Keyword
Bayesian, gene duplication, gene loss, horizontal gene transfer, lateral gene transfer, MCMC, phylogenetics
National Category
Developmental Biology Computer Science
Research subject
Computer Science
Identifiers
urn:nbn:se:su:diva-104137 (URN)10.1093/sysbio/syu007 (DOI)000334752600010 ()
Note

AuthorCount:6;

Available from: 2014-06-04 Created: 2014-06-03 Last updated: 2017-12-05Bibliographically approved
4. Genome-wide probabilistic reconciliation analysis across vertebrates
Open this publication in new window or tab >>Genome-wide probabilistic reconciliation analysis across vertebrates
2013 (English)In: BMC Bioinformatics, ISSN 1471-2105, E-ISSN 1471-2105, Vol. 14, no Suppl 15, S10- p.Article in journal (Refereed) Published
Abstract [en]

Gene duplication is considered to be a major driving force in evolution that enables the genome of a species to acquire new functions. A reconciliation - a mapping of gene tree vertices to the edges or vertices of a species tree - explains where gene duplications have occurred on the species tree. In this study, we sample reconciliations from a posterior over reconciliations, gene trees, edge lengths and other parameters, given a species tree and gene sequences. We employ a Bayesian analysis tool, based on the probabilistic model DLRS that integrates gene duplication, gene loss and sequence evolution under a relaxed molecular clock for substitution rates, to obtain this posterior.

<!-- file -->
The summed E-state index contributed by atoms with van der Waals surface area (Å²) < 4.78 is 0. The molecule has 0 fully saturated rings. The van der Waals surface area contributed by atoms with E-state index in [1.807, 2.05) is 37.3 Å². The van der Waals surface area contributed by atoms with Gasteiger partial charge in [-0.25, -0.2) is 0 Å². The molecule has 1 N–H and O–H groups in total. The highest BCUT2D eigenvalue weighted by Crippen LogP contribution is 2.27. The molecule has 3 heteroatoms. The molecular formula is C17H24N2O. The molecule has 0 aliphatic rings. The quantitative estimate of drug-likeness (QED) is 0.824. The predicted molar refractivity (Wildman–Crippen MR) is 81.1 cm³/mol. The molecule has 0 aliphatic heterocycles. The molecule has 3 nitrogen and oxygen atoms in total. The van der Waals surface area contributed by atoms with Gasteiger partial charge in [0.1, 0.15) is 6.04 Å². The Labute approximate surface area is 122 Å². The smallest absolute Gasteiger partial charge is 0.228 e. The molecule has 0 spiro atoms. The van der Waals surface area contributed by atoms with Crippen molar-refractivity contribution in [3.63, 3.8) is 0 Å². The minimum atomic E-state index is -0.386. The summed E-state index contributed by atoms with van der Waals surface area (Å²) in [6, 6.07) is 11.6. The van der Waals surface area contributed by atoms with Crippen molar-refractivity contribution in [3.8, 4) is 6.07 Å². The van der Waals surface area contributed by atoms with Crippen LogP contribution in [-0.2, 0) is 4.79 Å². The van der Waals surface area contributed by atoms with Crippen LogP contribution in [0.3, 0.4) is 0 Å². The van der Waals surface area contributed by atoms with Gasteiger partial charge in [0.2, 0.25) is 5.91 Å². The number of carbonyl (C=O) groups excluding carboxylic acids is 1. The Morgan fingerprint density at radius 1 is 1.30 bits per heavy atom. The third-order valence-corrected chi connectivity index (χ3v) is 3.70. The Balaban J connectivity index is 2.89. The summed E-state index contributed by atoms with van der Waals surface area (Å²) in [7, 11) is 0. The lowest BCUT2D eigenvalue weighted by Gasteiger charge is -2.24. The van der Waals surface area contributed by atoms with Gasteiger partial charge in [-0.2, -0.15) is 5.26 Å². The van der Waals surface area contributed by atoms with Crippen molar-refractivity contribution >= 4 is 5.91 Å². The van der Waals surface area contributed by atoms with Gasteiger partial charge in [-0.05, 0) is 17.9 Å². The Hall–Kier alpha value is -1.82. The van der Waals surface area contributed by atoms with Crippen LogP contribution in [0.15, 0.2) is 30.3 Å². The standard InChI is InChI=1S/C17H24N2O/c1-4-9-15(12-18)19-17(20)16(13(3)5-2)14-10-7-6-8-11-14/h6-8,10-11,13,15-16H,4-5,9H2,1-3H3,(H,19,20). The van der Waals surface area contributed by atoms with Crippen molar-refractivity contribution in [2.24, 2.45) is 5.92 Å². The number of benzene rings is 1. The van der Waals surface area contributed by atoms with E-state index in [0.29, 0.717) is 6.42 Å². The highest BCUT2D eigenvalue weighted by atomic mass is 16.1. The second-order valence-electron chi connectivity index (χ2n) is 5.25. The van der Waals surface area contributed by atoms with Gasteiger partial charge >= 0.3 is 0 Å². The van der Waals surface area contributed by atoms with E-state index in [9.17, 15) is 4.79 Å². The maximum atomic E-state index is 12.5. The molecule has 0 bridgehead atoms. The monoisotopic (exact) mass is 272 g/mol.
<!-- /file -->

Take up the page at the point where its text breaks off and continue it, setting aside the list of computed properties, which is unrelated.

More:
By applying these methods, we perform a genome-wide analysis of a nine species dataset, OPTIC, and conclude that for many gene families, the most parsimonious reconciliation (MPR) - a reconciliation that minimizes the number of duplications - is far from the correct explanation of the evolutionary history. For the given dataset, we observe that approximately 19% of the sampled reconciliations are different from MPR. This is in clear contrast with previous estimates, based on simpler models and less realistic assumptions, according to which 98% of the reconciliations can be expected to be identical to MPR. We also generate heatmaps showing where in the species trees duplications have been most frequent during the evolution of these species.